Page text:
“He looks scary! He’s big! But he’s dumb!” – Hot Rod
And now Bret has a fighting chance! And the crowd is really getting into it. Bret reverses a figure four into a small package for the pin, and Roddy Piper is in full mark out mode.
“All right Bret! We love you, baby!”
Down to Bret vs. DiBiase, a main event in any building, and they have the crowd’s full attention. They brawl outside the ring (after Bret hits a plancha to the outside of the ring!) and the referee counts, then restarts the count, then restarts the count again. Wrestling rules. And what a match Hart/DiBiase turns out to be. Bret fakes a knee injury, Virgil gets involved but hit accidentally by DiBiase, but then DiBiase rolls through a crossbody to pin Hart.
Love the ending, as Bret showed what he would become, and DiBiase manages to survive.
Survivor Series 1990 – Million Dollar Team vs… by Mik-49
Survivor Series 1990 – Survivors Match
The WWF did something that I thought was really cool at the time and something that I had thought about when I first watched the Survivor Series. They had the survivors of each elimination match meet in a final match. Of course, it was good guy survivors against bad guy survivors. When it finally came to fruition, I was full of joy seeing an idea I had come to life.
In retrospect, I think I understood why they did it for this one year. It was the fourth Survivor Series and the problem with most Survivor Series matches is that it’s the ultimate climax without much stipulation. And back then, there were four of five of these matches per show. A lot of times, I was left feeling, “Okay, now what happens next?” There wasn’t much resolution of importance. On this show, for the only time, there was a “what happens next”. The two survivors of the survivors match were the two biggest stars in the company, and at some point, Hulk Hogan and the Ultimate Warrior may have been headed toward a rematch at WrestleMania VII, five months later. (Even though it never happened.)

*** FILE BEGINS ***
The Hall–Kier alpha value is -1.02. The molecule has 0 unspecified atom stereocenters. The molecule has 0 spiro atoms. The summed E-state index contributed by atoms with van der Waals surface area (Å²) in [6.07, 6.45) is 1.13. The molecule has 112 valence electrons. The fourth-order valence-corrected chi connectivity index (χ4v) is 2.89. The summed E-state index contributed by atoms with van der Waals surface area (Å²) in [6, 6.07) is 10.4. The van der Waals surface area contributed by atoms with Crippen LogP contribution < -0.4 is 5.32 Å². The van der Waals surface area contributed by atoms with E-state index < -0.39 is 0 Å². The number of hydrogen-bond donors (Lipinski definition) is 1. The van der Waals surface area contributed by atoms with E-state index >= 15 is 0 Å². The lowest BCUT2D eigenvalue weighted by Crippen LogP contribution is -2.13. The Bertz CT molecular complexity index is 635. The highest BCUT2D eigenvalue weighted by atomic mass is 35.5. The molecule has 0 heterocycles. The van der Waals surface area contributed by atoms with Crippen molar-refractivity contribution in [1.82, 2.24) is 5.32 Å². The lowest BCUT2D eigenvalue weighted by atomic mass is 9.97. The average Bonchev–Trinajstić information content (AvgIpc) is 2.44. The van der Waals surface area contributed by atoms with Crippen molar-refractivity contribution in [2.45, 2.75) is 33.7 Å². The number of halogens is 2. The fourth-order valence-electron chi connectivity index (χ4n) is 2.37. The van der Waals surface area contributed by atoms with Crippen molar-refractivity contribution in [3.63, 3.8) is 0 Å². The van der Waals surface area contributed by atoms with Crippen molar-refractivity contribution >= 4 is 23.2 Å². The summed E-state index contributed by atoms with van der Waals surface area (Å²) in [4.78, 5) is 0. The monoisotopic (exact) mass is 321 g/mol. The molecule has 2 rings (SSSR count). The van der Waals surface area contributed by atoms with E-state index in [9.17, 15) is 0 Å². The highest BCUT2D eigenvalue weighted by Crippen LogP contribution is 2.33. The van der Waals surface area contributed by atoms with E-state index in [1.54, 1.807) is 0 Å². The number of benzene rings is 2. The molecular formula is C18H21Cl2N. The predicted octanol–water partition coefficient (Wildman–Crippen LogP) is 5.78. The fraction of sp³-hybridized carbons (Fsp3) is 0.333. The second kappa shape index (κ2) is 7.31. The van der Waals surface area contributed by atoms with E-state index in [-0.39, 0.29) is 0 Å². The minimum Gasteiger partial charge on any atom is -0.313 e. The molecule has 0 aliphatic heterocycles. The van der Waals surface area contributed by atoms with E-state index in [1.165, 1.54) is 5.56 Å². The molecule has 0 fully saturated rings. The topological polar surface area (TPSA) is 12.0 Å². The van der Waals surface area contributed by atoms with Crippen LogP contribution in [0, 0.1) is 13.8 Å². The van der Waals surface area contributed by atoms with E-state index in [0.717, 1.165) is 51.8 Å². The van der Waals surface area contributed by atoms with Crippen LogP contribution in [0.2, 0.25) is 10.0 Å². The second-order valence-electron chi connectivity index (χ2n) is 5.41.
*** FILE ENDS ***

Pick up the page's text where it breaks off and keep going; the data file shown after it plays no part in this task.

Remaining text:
The final survivors match wasn’t necessarily all that exciting, but it was special. At the time, the Ultimate Warrior was the champ. Hogan took the summer off and came back for Summer Slam. So we weren’t tired of him. And, we got to see both guys work twice in one night, which rarely happened.
In the first match of the night, the Ultimate Warrior was the sole survivor of his match, so he qualified for the final match. In the second match, like Don just wrote about, Ted DiBiase was the sole survivor. In match three, Rick Martel’s entire team, the Visionaries (with Warlord and Power & Glory) survived. In the fourth match, it was Hogan who was the sole survivor. And surprisingly, in the fifth match, Tito Santana was the sole survivor.
That gave us a final elimination match of Hulk Hogan, Warrior, and Tito Santana against Ted DiBiase, Rick Martel, Warlord, and Power & Glory. It was so awesome to see Tito in the final match (and getting the first pin) and teaming up with the Hulkster. Based on who the opponents are, you knew the babyfaces were winning. You’d get to see Hogan use a lariat to pin Paul Roma. Warrior and Hogan showed a bit of chemistry as a team, tagging in and out at opportune times to get the victory. Things like that appealed to the 14-year old me.
And they never did it again. It was a one-time deal to continue to keep Hogan and Warrior hot.